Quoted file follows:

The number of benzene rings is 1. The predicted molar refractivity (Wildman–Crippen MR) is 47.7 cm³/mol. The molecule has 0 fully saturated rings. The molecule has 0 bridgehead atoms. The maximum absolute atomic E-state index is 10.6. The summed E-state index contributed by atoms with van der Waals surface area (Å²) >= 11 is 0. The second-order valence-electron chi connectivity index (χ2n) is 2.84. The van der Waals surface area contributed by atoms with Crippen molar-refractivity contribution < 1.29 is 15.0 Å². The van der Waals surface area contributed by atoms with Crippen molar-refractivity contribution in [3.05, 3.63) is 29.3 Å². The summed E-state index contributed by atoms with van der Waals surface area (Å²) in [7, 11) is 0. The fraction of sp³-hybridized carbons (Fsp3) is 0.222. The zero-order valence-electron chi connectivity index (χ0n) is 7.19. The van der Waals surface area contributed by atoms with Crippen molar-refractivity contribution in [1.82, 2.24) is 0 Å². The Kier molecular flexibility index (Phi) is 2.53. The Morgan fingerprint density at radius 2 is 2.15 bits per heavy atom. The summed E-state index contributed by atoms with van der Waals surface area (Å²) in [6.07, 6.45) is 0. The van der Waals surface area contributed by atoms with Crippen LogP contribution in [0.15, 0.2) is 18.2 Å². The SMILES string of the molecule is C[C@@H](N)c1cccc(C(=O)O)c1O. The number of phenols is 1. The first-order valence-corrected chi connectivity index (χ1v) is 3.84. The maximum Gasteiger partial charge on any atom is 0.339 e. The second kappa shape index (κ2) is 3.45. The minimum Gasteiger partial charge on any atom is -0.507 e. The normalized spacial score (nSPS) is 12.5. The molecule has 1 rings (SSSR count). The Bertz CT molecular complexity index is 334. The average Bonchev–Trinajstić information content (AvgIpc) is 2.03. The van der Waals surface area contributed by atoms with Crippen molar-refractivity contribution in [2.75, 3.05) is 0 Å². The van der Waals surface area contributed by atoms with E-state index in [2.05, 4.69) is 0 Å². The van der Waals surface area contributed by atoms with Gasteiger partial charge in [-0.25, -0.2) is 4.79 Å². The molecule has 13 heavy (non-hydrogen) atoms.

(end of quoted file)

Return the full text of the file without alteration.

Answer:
The number of benzene rings is 1. The predicted molar refractivity (Wildman–Crippen MR) is 47.7 cm³/mol. The molecule has 0 fully saturated rings. The molecule has 0 bridgehead atoms. The maximum absolute atomic E-state index is 10.6. The summed E-state index contributed by atoms with van der Waals surface area (Å²) >= 11 is 0. The second-order valence-electron chi connectivity index (χ2n) is 2.84. The van der Waals surface area contributed by atoms with Crippen molar-refractivity contribution < 1.29 is 15.0 Å². The van der Waals surface area contributed by atoms with Crippen molar-refractivity contribution in [3.05, 3.63) is 29.3 Å². The summed E-state index contributed by atoms with van der Waals surface area (Å²) in [7, 11) is 0. The fraction of sp³-hybridized carbons (Fsp3) is 0.222. The zero-order valence-electron chi connectivity index (χ0n) is 7.19. The van der Waals surface area contributed by atoms with Crippen molar-refractivity contribution in [1.82, 2.24) is 0 Å². The Kier molecular flexibility index (Phi) is 2.53. The Morgan fingerprint density at radius 2 is 2.15 bits per heavy atom. The summed E-state index contributed by atoms with van der Waals surface area (Å²) in [6.07, 6.45) is 0. The van der Waals surface area contributed by atoms with Crippen LogP contribution in [0.15, 0.2) is 18.2 Å². The SMILES string of the molecule is C[C@@H](N)c1cccc(C(=O)O)c1O. The number of phenols is 1. The first-order valence-corrected chi connectivity index (χ1v) is 3.84. The maximum Gasteiger partial charge on any atom is 0.339 e. The second kappa shape index (κ2) is 3.45. The minimum Gasteiger partial charge on any atom is -0.507 e. The normalized spacial score (nSPS) is 12.5. The molecule has 1 rings (SSSR count). The Bertz CT molecular complexity index is 334. The average Bonchev–Trinajstić information content (AvgIpc) is 2.03. The van der Waals surface area contributed by atoms with Crippen molar-refractivity contribution in [2.75, 3.05) is 0 Å². The van der Waals surface area contributed by atoms with E-state index in [2.05, 4.69) is 0 Å². The van der Waals surface area contributed by atoms with Gasteiger partial charge in [-0.25, -0.2) is 4.79 Å². The molecule has 13 heavy (non-hydrogen) atoms.